Steve Cauthen

Steve Cauthen (born May 1, 1960) is a retired American jockey.

Steve Cauthen
Steve Cauthen at the 2014 Belmont Stakes
Born (1960-05-01) May 1, 1960
Covington, Kentucky, U.S.
Career wins2,794
Major racing wins
Excelsior Breeders' Cup Handicap (1977)
Hollywood Derby (1978)
United States Triple Crown (1978)
2,000 Guineas (1979)
1,000 Guineas (1985)
Ascot Gold Cup (1984, 1987)
Epsom Derby (1985, 1987)
King George VI and Queen Elizabeth Stakes (1987)
Epsom Oaks (1985, 1988, 1989)
St. Leger Stakes (1985, 1987, 1989)
Grand Prix de Saint-Cloud (1983, 1986)
Grosser Preis von Baden (1983, 1985)
Irish Derby (1989)
Irish Oaks (1988, 1991)
Derby Italiano (1991)
Gran Premio del Jockey Club (1984)
Racing awards
United States Champion Jockey by earnings (1977)
Eclipse Award for Outstanding Apprentice Jockey (1977)
Eclipse Award for Outstanding Jockey (1977)
Eclipse Award of Merit (1977)
George Woolf Memorial Jockey Award (1984)
British Champion Jockey (1984, 1985, 1987)
Associated Press Athlete of the Year (1977)
Sports Illustrated - Sportsman of the Year (1977)
Golden Plate Award, American Academy of Achievement (1978)[1][2]
United States Racing Hall of Fame (1994)
Significant horses
Affirmed, Old Vic, Gold and Ivory, Triptych, Pebbles, Oh So Sharp, Slip Anchor, Reference Point, Saumarez, Never So Bold, Indian Skimmer
1000 Guineas (1)
Oh So Sharp Al Bahathri Bella Colora
2000 Guineas (1)
Tap On Wood Kris Young Generation
Derby (2)
Slip Anchor Law Society Damister
Reference Point Most Welcome Bellotto
Oaks (3)
Oh So Sharp Triptych Dubian
Diminuendo Sudden Love Animatrice
Snow Bride Aliysa Roseate Tern
St Leger (3)
Oh So Sharp Phardante Lanfranco
Reference Point Mountain Kingdom Dry Dock
Michelozzo Sapience Roseate Tern

In 1977 he became the first jockey to win over $6 million in a year working with agent Lenny Goodman,[3] and in 1978 he became the youngest jockey to win the U. S. Triple Crown. Cauthen is the only jockey ever named Sports Illustrated Sportsman of the Year.[4]

After riding for a few years in the United States, he began racing in Europe. He is the only jockey to have won both the Kentucky Derby and the Epsom Derby.


Cauthen, the son of a trainer and a farrier, grew up in Walton, Kentucky around horses, which (along with his small size) made race-riding a logical career choice.

Racing career

North America

He rode his first race on May 12, 1976 at Churchill Downs at age 16; he finished last, riding King of Swat. He rode his first winner (Red Pipe) less than a week later, at River Downs.[5]

He was the nation's leader in race wins in 1977 with 487. In only his second year of riding, he became the first jockey to win $6 million in a single season, passing that mark in December 1977.[5]

In 1978 he became the youngest jockey to ever win the U. S. Triple Crown, riding Affirmed, and he was named Sports Illustrated Sportsman of the Year.[6]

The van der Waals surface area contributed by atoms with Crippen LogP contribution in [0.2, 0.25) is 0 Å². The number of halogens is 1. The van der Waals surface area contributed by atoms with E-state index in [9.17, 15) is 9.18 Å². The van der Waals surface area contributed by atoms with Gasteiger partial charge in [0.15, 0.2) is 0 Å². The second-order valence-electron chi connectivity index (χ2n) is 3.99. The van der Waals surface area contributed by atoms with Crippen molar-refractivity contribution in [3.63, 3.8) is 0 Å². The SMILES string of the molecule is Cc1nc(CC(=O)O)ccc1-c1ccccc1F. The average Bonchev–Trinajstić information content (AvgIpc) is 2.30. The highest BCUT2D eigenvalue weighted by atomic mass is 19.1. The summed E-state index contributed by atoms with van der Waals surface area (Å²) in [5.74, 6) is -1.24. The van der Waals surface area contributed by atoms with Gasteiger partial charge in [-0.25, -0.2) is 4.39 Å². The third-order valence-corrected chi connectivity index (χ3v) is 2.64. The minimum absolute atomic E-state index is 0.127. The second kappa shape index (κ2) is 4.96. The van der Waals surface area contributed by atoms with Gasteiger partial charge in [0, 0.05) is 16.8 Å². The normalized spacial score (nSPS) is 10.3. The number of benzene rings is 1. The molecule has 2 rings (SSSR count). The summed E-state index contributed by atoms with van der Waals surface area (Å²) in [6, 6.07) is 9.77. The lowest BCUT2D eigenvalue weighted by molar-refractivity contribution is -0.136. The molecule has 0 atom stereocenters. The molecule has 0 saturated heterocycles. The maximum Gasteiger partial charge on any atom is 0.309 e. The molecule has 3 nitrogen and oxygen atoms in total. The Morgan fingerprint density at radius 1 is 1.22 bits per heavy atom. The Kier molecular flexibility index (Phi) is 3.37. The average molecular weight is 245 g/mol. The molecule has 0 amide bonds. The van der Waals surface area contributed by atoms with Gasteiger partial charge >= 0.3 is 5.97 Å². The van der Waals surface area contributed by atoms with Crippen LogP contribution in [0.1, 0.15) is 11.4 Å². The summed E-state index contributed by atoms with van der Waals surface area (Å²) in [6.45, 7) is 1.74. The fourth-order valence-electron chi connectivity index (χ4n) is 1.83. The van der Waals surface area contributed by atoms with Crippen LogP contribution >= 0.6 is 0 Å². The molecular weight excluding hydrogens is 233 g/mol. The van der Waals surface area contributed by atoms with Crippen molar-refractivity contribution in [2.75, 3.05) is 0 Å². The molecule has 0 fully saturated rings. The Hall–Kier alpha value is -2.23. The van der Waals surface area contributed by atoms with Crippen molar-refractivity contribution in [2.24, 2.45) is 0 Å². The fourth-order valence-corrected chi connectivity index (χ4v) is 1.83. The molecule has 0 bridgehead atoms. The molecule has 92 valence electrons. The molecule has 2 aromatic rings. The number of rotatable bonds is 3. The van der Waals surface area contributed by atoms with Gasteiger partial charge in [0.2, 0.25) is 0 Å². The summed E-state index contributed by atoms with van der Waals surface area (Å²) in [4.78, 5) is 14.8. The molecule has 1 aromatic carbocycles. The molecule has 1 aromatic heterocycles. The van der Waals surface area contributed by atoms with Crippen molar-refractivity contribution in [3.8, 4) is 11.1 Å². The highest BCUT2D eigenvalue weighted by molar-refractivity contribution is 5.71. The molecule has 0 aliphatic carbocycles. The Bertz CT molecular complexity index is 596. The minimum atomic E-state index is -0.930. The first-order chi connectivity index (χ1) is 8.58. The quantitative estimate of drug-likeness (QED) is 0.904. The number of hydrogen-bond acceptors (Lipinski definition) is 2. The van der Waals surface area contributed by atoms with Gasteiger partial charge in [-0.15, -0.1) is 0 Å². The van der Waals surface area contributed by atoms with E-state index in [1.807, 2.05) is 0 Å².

He had increasing problems making the weight and moved to the UK, where jockey weights were higher.[7]


A June 16, 1985 feature story in the New York Times titled "Cauthen's Success Amazes Britain" said "Cauthen was lured to Britain by Robert Sangster." Quoting The Guardian newspaper's Richard Baerlein, a respected racing correspondent for more than 50 years in England, as saying that "He's matured into the perfect jockey." The Times story also reported that "Henry Cecil signed Cauthen to replace Piggott as the main jockey for his powerful stable."[8]

In his first race in the UK in April 1979 Cauthen rode Marquee Universal to victory at Salisbury.[9]

Steve Cauthen was British Champion Jockey three times, and won English classic races ten times, including the 2,000 Guineas, the Derby twice, and the St Leger three times. In 1985 he won three Classics riding Oh So Sharp. In 1989 he rode European Horse of the Year Old Vic to victory in the French Derby and the Irish Derby. In 1991 he won the Italian Derby on Hailsham.[7]


After he finished his riding career, Cauthen returned to Kentucky and bought a stud farm.[7] He participated in Prince Edward of the United Kingdom's 1987 charity television special The Grand Knockout Tournament.

In 1999, the Racing Post ranked Cauthen as eighth in their list of the Top 50 jockeys of the 20th century.[10]

Cauthen and his wife, Amy have three daughters.

Major winners

Great Britain




United States[4]


  1. "Golden Plate Awardees of the American Academy of Achievement". American Academy of Achievement.
  2. "They love Cauthen, 'No great student' is among greats honored at Golden Plate awards" (PDF). The Kentucky Press.
  3. Strine, Gerald (21 December 1977). "Steve Cauthen". The Washington Post. Retrieved 13 October 2020.
  4. Joe Posnanski. "Zenith and Nadir". NBC Sports. Retrieved 10 September 2018.
  5. "Steve Cauthen". National Museum of Racing. Retrieved 10 September 2018..
  6. "Steve Cauthen". Derby Legends. Retrieved 7 July 2014.
  7. "Steve Cauthen: career profile". Racing Post. Archived from the original on 20 October 2016. Retrieved 19 October 2016.
  8. "Cauthen's Success Amazes Britain". New York Times, Section 5, page 6. 16 June 1985. Retrieved 1 June 2021.
  9. Richard Edmondson (6 November 1998). "Racing: Cauthen finds bluegrass is greener". The Independent. Archived from the original on 25 May 2022. Retrieved 8 November 2014.
  10. "A century of racing - 50 greatest flat jockeys". The Racing Post. 17 May 1999. Retrieved 19 September 2016.
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